Aureole etc.




Golden Age singers

Nimbus on-line




Faure songs
Charlotte de Rothschild (soprano);

  Founder: Len Mullenger
Classical Editor: Rob Barnett


Some items
to consider

 


Enjoy the Gothenburg Symphony Orchestra wherever you are. App available for iOS and Android


Mahler symphony 6 Nott


Vaughan Williams Symphony 3 etc.


Lyrita New Recording


Lyrita Premiere Recordings

Lyrita 4CDs £16 incl.postage

Lyrita 4CDs £16 incl.postage


Decca Phase 4 - 40CDs


Judith Bailey, George Lloyd


BAX Orchestral pieces


CASKEN Violin Concerto

Schumann Symphonies Rattle


Complete Brahms
Bargain price

 

 

 

 

REVIEW



Gerard Hoffnung CDs

Advertising on
Musicweb


Donate and get a free CD

New Releases

Naxos Classical

Hyperion

Musicweb sells the following labels
Acte Préalable
Alto
Arcodiva
Atoll
CDAccord
Cameo Classics
Centaur
Hallé
Hortus
Lyrita
Nimbus
Northern Flowers
Redcliffe
Sheva
Talent
Toccata Classics


Follow us on Twitter

Subscribe to our free weekly review listing
sample
 

 

alternatively
CD: MDT AmazonUK AmazonUS

Rhapsodies for Two Pianos
Florent SCHMITT (1870-1958)
Three Rhapsodies (Française; Polonaise; Viennoise), Op.53 (1903-04) [21:06]
Alexander ARUTYUNIAN (b.1920) and
Arno BABADJANIAN (1921-1983)
Armenian Rhapsody (1950) [5:57]
Sergei RACHMANINOV (1873-1943)
Russian Rhapsody (1891) [9:45]
George GERSHWIN (1898-1937)
Rhapsody in Blue (1924) [17:21]
Franz (Ferenc) LISZT (1811-1886)
Hungarian Rhapsody No.2 (arr. Kleinmichel, cadenza by Yuval Admony) (1851) [10:28]
Tami Kanazawa, Yuval Admony (piano)
rec. 2001(Schmitt)-2003, Rolston Recital Hall, Banff Centre for the Arts, Canada
ROMÉO RECORDS 7276 [64:37]

Experience Classicsonline



There is some excellent playing here, but it took me some time to warm to this disc. This was mostly due to the music that opens the program, and takes about one third of its length: three Rhapsodies by Florent Schmitt. Schmitt’s music has experienced somewhat of a revival in the last few years, and his name has started appearing in release lists. I happen to know some of his music, and much of it is good. The composer seems to have fallen in the pit between the pillars of Debussy and Les Six, but if judged solely on the evidence of the three works presented here, I’d say he had better stay forgotten in this pit.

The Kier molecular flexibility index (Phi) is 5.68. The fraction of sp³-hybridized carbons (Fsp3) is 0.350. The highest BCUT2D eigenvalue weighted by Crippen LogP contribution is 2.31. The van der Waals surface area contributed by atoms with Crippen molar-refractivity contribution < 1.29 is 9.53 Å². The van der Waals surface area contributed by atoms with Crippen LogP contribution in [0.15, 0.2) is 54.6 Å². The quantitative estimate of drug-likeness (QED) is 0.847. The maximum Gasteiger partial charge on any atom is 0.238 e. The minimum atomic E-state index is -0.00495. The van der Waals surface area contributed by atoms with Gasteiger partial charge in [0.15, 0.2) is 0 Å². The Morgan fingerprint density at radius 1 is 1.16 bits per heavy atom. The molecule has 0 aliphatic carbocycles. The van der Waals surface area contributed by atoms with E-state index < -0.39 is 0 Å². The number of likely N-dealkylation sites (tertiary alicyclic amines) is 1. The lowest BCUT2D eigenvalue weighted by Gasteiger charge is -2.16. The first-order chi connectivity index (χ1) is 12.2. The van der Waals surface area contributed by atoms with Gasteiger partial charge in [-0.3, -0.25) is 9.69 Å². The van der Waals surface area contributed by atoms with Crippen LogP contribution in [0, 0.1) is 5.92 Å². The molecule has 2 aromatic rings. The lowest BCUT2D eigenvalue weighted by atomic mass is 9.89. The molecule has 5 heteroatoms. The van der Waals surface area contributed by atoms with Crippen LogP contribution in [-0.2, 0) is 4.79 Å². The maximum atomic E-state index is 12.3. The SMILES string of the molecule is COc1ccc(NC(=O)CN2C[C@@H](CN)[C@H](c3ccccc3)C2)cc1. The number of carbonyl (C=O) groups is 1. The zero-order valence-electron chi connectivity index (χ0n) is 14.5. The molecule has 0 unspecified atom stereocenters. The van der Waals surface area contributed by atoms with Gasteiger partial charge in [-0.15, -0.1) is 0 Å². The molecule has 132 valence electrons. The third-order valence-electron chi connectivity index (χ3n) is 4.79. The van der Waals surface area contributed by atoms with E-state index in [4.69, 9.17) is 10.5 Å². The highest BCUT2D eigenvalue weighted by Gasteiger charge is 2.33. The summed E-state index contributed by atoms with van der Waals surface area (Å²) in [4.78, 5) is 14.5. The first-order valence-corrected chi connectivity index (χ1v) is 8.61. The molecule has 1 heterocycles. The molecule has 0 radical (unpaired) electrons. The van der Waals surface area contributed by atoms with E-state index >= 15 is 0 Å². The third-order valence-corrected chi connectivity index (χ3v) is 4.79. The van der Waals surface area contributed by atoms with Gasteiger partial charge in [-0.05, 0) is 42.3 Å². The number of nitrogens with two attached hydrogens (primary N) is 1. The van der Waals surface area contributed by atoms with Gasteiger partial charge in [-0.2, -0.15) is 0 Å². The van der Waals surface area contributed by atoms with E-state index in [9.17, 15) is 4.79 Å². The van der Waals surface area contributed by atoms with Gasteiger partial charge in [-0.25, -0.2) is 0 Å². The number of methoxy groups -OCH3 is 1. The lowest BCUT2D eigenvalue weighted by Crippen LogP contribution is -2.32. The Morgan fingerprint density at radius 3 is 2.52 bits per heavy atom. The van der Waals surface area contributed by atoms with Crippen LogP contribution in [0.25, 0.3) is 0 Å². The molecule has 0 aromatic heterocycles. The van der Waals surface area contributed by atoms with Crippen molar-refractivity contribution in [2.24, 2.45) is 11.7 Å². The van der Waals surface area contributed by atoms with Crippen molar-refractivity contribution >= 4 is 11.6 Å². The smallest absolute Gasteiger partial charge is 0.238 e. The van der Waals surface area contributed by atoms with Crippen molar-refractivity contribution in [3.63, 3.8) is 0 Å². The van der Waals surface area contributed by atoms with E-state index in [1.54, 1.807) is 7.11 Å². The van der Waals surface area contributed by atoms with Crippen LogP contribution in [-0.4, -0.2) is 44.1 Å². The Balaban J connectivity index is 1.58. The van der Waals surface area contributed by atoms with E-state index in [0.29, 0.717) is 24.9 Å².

The three Rhapsodies are subtitled Française, Polonaise and Viennoise, but they have neither enough diversity nor national character to earn these labels. More or less, these are three bourgeois Waltzes, with some salon melancholy and salon comfort, and a lot of circus pomp and bravura. Don’t follow the square tunes: there is little to follow there. If you want to spend your time better, listen to the music that surrounds the tune: some of the accompanying touches are quite intricate and stimulating. There are episodes with soft, caressing harmonies, and with glittering quicksilver runs; there are overblown Romantic climaxes and hushed, elegiac moments. However the main musical content is plain, and the melodies usually just rise up – and go down, up – and down. Schmitt certainly gave a lot of work to the pianists, and I am sure this can be great music to watch – especially when performed with such poise and assurance.

Armenian folk music is very melodic, and some of its characteristic twists and turns can be already familiar to you from Khachaturian’s works. Two of his younger compatriots – Arutyunian and Babadjanian – collaborated on the Armenian Rhapsody. The beginning is slower and darker – like a ballad. The music goes higher and louder, and the tension grows. After a short climax the music calms down, and we move into the brisk and lively second part. It brings to mind the main theme of the first movement of Khachaturian’s violin concerto – with the same lightness and fervor, insistent rhythmic pressure, and a similar nervous “saw-teeth” melody. The music is memorable and, compared to other works on this disc, seems too short. It comes, it rolls past you – and is gone, like a swift dance.

The Russian Rhapsody of Rachmaninov was written when the composer was just 18. It is essentially a set of variations of increasing density. The theme is very Russian, and it seems as if we have already heard it in some of Tchaikovsky’s music. It is simple, but does not sound square, and provides a rich base for variations. The strong influence of Tchaikovsky is clearly felt, but there already is a lot of Rachmaninov’s forming self, with its characteristic chanting and shimmer. The slow variation is very beautiful. Kanazawa and Admony give an excellent performance, worthy of the Russian piano school. Different performers usually emphasize different traits in this music: Kanazawa and Admony highlight its sunny, playful side.